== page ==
Supercontinents and Climate
The motion of the tectonic plates periodically causes most of the continental landmasses of the planet to collide with each other, forming giant continents known as supercontinents. For much of the past several billion years, these supercontinents have alternately formed and broken up in a process called the supercontinent cycle. The last supercontinent was known as Pangaea, which broke up about 160 million years ago to form the present-day plates on the planet. Before that the previous supercontinent was Gondwana, which formed about 600-500 million years ago, and the one before that was Rodinia, formed around a billion years ago.
The distribution of landmasses and formation and breakup of supercontinents has dramatically influenced global and local climate on timescales of 100 million years, with cycles repeating for the past few billion years of Earth's history. The supercontinent cycle predicts that the planet should have periods of global warming associated with supercontinent breakup, and global cooling associated with supercontinent formation. The supercontinent cycle affects sea-level changes, initiates periods of global glaciation, changes the global climate from hothouse to icehouse conditions, and influences seawater salinity and nutrient supply. All of these consequences of plate tectonics have profound influences on life on Earth.
Sea level has changed by thousands of feet (hundreds of meters) above and below current levels many times during Earth's history. In fact, sea level is constantly changing in response to a number of different variables, many of them related to plate tectonics, the supercontinent cycle, and climate. sea level was 1,970 feet (600 m) higher than now during the ordovician and reached a low stand at the end of the Permian. sea levels were high again in the Cretaceous during the breakup of the supercontinent of Pangaea.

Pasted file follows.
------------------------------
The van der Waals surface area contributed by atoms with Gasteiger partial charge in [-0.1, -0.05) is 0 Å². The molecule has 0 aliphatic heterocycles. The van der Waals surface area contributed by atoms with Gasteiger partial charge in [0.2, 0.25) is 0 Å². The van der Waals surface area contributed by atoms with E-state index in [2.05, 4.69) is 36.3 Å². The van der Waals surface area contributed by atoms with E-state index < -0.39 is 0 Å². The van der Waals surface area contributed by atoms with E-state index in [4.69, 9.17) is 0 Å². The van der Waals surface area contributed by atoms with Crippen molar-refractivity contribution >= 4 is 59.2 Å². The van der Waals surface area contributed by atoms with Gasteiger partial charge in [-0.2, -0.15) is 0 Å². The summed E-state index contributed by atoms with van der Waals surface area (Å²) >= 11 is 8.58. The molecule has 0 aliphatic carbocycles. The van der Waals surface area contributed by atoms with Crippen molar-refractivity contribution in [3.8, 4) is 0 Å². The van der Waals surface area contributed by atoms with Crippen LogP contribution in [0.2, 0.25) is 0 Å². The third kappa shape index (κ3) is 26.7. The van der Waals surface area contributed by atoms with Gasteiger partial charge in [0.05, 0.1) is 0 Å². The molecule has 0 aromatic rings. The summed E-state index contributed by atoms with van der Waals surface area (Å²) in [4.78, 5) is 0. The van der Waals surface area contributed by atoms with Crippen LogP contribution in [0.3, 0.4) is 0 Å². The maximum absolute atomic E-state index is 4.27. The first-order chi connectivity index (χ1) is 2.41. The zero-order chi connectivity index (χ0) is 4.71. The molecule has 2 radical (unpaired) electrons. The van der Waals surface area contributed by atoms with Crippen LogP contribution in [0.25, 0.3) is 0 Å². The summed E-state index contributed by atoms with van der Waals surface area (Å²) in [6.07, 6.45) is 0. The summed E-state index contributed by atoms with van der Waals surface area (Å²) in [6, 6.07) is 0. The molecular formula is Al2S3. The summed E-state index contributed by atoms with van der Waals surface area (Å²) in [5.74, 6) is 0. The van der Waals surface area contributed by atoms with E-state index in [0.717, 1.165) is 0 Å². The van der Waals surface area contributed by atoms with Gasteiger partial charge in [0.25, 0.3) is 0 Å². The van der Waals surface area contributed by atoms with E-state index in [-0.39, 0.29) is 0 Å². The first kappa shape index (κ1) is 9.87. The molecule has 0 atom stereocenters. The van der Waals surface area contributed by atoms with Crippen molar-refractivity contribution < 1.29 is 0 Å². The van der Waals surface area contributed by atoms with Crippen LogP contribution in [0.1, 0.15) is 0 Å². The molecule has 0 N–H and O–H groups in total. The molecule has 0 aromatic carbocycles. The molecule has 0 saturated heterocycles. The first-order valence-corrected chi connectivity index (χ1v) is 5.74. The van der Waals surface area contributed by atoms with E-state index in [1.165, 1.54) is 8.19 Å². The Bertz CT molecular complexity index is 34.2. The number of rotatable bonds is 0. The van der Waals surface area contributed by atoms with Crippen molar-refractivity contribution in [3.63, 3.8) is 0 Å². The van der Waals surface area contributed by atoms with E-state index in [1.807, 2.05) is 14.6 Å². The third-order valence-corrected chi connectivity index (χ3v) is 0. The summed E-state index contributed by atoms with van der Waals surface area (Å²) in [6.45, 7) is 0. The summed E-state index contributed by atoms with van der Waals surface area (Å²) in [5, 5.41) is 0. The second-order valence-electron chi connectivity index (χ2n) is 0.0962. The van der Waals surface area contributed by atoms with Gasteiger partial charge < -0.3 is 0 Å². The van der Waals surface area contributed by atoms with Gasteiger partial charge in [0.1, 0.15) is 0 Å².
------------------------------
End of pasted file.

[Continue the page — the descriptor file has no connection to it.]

Pangaea Supercontinent Formation
Late Carboniferous 300 Ma Global icehouse; low sea level; continental collisions
Pangaea Supercontinent Breakup
Maps of continental positions during cold and warm climates showing the relationship between climate and tectonics
Sea levels may change at different rates and amounts in response to different phases of the supercontinent cycle, and the sea level changes are closely related to climate. The global volume of the midocean ridges can change dramatically, either by increasing the total length of ridges or changing the rate of seafloor spreading. Either process produces more volcanism; increases the volume of volcanoes on the seafloor, raising sea levels; and puts a lot of extra Co2 into the atmosphere, raising global temperatures. The total length of ridges typically increases during continental breakup, since continents are being rifted apart and some continental rifts can evolve into midocean ridges. Additionally, if seafloor spreading rates are increased, the amount of young, topographically elevated ridges is increased relative to the slower, older topographically lower ridges that occupy a smaller volume. If the volume of the ridges increases by either mechanism, then a volume of water equal to the increased ridge volume is displaced and sea level rises, inundating the continents. Changes in ridge volume are able to change sea levels positively or negatively by about 985 feet (300 m) from present values, at rates of about 0.4 inch (1 cm) every 1,000 years.
Continent-continent collisions, such as those associated with supercontinent formation, can lower sea levels by reducing the area of the continents. When continents collide, mountains and plateaus are uplifted, and the amount of material taken from below sea level to higher elevations no longer displaces seawater, causing sea levels to drop. The contemporaneous India-Asia collision has caused sea levels to drop by 33 feet (10 m). Times when supercontinents amalgamate are associated with times when seas drop to low levels.
Other factors, such as midplate volcanism, can also change sea levels. The Hawaiian islands are hot-spot-style midplate volcanoes that have been erupted onto the seafloor, displacing an amount of water equal to their volume. Although this effect is not large at present, at some periods in Earth's history there were many more hot spots (such as in the Cretaceous), and the effect may have been larger.
The effects of the supercontinent cycle on sea level may be summarized as follows. Continent assembly favors regression, whereas continental fragmentation and dispersal favors transgression. Regressions followed formation of the supercontinents of Rodinia and Pangaea, whereas transgressions followed the fragmentation of Rodinia, and the Jurassic-Cretaceous breakup of Pangaea.
Continue reading here: Climate and Seasonality
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